Open Educational Resources: what, how and where

Do you know what Open Digital Resources are? Have you ever used them? Do you know where to find and how to produce them? Listen to this podcast.

Open Educational Resources: what, how and where

Do you know what Open Digital Resources are? Have you ever used them? Do you know where to find and how to produce them? In a talk with the Telefónica Foundation – Movistar Colombia, Esteban Venegas, Director of the Observatory of the Institute for the Future of Education of the Technological Institute of Monterrey, and Mila Tonarelli Gonçalves, the Innovation and Product Manager at the ProFuturo Foundation, tell us what Open Educational Resources are and give us some of the keys to understanding and using these powerful learning tools.

Let’s imagine that a teacher wants to teach their 8-year-old pupils about how women lived during the Roman Empire. Or you need some fun ideas to work on your students’ literacy skills. Perhaps a 12-year-student may be grappling to understand the relationship between maths and music for one of their projects. In these cases, OERs (Open Educational Resources) can help them.

To find out exactly what they are, how to make the most of them, and even how to produce your own resources, open your eyes and listen. In the following lines we will outline some details about OERs, and we offer you the Telefónica Foundation – Movistar Colombia educational podcast, in which two experts explain everything you need to know about them.

Link_Podcast REA

According to UNESCO, OERs are teaching, learning or research materials that are in the public domain or published under intellectual property licences that facilitate their free use, adaptation and distribution. They aren’t a new concept. In fact, they came into being almost 20 years ago, although it is true that in the last five years (and especially in the wake of the pandemic), they have become increasingly more important due to their advantages in terms of accessibility (they expand access to learning), adaptability (they can be changed to adapt them to a given context) and their cost (they are free), among other things.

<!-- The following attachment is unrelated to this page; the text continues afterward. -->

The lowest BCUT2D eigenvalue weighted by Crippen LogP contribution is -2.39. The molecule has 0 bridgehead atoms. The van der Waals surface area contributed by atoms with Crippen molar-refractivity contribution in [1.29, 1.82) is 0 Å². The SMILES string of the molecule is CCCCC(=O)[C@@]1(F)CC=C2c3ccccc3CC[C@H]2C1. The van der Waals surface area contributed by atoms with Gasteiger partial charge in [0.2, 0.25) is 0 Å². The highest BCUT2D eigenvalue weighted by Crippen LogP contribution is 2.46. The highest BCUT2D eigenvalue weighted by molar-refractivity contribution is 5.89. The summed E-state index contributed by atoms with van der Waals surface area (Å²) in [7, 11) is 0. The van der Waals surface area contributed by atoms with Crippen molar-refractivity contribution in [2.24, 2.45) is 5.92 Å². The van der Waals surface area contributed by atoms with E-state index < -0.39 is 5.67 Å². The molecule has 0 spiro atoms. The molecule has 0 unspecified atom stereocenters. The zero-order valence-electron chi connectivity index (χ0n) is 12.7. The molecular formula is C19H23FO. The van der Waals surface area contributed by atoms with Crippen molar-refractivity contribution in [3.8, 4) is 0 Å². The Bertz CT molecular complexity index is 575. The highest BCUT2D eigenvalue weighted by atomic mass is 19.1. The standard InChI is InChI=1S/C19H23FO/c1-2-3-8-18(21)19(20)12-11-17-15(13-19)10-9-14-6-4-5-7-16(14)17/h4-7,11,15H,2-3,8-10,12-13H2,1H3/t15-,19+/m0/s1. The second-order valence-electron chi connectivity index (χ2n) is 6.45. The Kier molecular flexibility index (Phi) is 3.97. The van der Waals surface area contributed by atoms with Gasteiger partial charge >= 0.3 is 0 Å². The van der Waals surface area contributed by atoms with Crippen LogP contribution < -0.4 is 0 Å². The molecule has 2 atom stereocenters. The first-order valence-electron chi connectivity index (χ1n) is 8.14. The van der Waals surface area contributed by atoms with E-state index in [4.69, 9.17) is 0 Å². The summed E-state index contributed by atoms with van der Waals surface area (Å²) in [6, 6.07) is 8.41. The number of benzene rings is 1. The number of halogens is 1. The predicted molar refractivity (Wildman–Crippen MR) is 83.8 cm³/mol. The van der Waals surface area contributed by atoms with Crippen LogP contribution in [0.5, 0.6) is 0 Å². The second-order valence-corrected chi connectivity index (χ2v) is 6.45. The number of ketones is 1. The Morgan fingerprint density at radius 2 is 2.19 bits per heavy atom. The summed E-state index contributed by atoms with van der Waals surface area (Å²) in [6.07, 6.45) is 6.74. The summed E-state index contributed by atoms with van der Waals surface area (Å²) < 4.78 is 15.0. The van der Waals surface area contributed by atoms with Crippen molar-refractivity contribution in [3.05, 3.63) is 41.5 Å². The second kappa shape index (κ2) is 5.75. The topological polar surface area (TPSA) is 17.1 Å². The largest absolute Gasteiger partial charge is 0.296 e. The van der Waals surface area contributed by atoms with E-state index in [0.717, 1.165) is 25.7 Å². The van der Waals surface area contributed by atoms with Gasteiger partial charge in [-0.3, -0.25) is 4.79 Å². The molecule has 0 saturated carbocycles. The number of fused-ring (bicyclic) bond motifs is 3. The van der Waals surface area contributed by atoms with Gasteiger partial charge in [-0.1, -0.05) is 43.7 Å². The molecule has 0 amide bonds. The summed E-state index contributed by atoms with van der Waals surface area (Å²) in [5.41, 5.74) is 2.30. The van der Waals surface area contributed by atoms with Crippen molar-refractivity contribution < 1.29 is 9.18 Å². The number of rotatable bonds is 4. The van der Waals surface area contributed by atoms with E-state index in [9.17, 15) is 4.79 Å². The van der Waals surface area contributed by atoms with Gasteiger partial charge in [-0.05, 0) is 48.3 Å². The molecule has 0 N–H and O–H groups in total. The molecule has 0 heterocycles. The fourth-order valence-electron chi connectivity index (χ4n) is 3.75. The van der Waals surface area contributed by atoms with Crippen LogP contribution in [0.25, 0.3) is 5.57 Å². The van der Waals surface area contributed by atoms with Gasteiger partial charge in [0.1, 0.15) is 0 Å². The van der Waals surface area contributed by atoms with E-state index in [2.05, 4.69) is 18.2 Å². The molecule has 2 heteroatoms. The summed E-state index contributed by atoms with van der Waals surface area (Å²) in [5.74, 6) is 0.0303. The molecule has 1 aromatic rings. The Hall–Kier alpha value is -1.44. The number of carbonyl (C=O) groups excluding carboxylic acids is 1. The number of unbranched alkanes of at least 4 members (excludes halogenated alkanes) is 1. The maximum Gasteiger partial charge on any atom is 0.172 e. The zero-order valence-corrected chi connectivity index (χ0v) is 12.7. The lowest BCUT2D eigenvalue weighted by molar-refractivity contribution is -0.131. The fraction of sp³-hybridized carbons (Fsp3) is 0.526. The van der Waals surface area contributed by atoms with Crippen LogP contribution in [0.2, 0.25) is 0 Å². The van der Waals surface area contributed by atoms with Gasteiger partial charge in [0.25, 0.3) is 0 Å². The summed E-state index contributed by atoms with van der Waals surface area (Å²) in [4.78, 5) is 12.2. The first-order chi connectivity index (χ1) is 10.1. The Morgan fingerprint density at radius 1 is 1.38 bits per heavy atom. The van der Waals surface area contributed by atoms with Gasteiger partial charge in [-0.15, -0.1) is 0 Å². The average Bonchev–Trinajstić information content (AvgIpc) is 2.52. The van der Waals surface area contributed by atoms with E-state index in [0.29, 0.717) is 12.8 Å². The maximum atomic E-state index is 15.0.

“They are a fundamental part of the innovation of learning and teaching that can be given through ICTs, because they form the content, the message that we want to distribute”, says Mila Gonçalves, who also explains in the podcast the characteristics that an educational virtual content must have in order to be successful among teachers and students. It is also important that these users go one step further and that they are encouraged to create educational content themselves and share it with the community. Going from consumers to producers.

OERs are one of the many things that have come with the pandemic and are now here to stay. However, as Esteban Venegas warns, “you have to be very attentive to the quality and relevance of the information contained in these resources because not all the OERs have been created in the same way. A lot of the content we find on the internet can be irrelevant, outdated, etc. So, we have to be very aware of this and really use our critical thinking.”

In this regard, platforms which select, collect and collate these resources, which are already catalogued and evaluated by experts, and offer a complete learning experience, are very useful. This is the case, for example, of the ProFuturo Resources, which provide a reference facility with more than 7,000 ready-to-use, virtual-learning objects divided into subject, age, etc.

OERs are a fundamental tool in the objective of improving educational opportunities for vulnerable children through digital education. It facilitates access to quality learning materials for everyone and is also a trigger for creativity that can have great multiplying effects. However, much work remains to be done. This is why it is necessary to reflect on them, make them known and promote their production and use in all fields: civil society, international organisations and public and private institutions.

Access this and other educational podcasts from Telefónica Foundation – Movistar Colombia. here.

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